Accepting Unpredictability

As a Type-A planner/organizational freak, I have to say, the various unpredictabilities of pregnancy — specifically, childbirth — scare me most of all.

I’d been trying not to think about it much the past few months, to be honest. I’d cover my ears and sing “lalalalala” til the cows came home … anything to avoid having to think about it.

Fear of childbirth is not abnormal; of this I’m sure. Few women get excited at the idea of squeezing out a watermelon. But childbirth is something absolutely unavoidable once you’re pregnant: there’s really no turning back!

Baby has to come out.

My best friend, who had a great labor with her son a few years ago, gave me a copy of Great Expectations (a book I highly recommend; it’s become like my bible of sorts) and, knowing my fears, suggested I might want to skip the graphic images of the pelvic bones separating during labor for now, as they are quite disturbing.

I”m glad she forewarned me — I definitely skipped over that chapter upon first read! But then recently one day while flipping through the pages, I came across the graphics … and let’s just say my whole body hurt thinking about it.

Still, it needed to be seen at some point, so I’m glad I got it out of the way. I mean, we all know the baby has to come out somehow… I was just trying to put the “how” out of my mind for as long as possible. πŸ˜‰

But now I’m past the half-way point. And sometime this fall, my husband and I will need to take birthing classes, breastfeeding classes, etc…. and as I grow, it will continually feel more real, which means the actual birth will be coming … it’s just a question of “when.”

And therein lies the dilemma. My “due date” is December 19. But anyone who has ever had a baby or knows someone who has had a baby knows due dates are not usually accurate … estimates at best … and often babies come sooner or later than said “due date”.Β  Which means a helluva lot of uncertainty for mamas-to-be.

Which is, in a word, scary.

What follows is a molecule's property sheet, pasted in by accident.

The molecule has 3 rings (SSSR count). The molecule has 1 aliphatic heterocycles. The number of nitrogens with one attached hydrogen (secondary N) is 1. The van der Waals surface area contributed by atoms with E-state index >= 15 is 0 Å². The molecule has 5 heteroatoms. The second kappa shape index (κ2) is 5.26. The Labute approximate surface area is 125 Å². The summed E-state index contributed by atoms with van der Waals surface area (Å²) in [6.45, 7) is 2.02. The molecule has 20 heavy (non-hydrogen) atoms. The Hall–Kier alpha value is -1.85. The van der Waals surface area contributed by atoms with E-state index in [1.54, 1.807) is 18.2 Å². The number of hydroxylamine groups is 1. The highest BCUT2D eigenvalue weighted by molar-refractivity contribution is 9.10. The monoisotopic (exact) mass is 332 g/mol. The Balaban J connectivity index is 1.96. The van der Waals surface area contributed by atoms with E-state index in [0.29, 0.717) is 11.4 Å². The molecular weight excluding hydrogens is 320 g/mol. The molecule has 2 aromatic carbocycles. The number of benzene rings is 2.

My whole life has, for the most part, followed a trajectory I controlled. While I’ve had to endure some unpredictable experiences and moments (and had to be patient a lot!), for the most part, I’ve been able to map out my first 30 years.

But now, with a baby, I’ll be entering completely unchartered territory. If my anxiety levels were high before … I can only imagine how they will be with baby or in the days leading up to baby’s arrival!

Unless for some reason I have to have a scheduled C-section (or at the last-minute have to have one), I’ll be at my baby’s whim … contractions, water breaking, labor … nothing I can control.

She’ll be ready to go… and I’ll have no choice but to roll with the punches — something I am NOT good at. I’m getting better, believe me, but the thought of being truly physically out of control terrifies me. Hence, I’m trying now to face these fears by putting some thought to them instead of avoiding the inevitable: because she WILL need to come out and I WILL have to deal.

Fortunately, I have a husband who is very grounded and will do his best to keep me sane throughout this whole process … but ultimately, I am going to need to be OK with unpredictability.

And I believe thinking about these things now — mapping out ways I can handle it when time comes (or throw them to the wind, who knows!) — will be helpful in the months and years to come.

I’m not saying I’m not still afraid, or that I’m totally embracing the idea of it being so unplanned and uncontrolled … that’d be a blatant and utter lie.

But like all my experiences thus far with anxiety … I know I have the power in me to manage my reactions to it, even if I can’t control it.

I’d say that’s a pretty good lesson to have learned, and one I can carry through this pregnancy and mommyhood and beyond.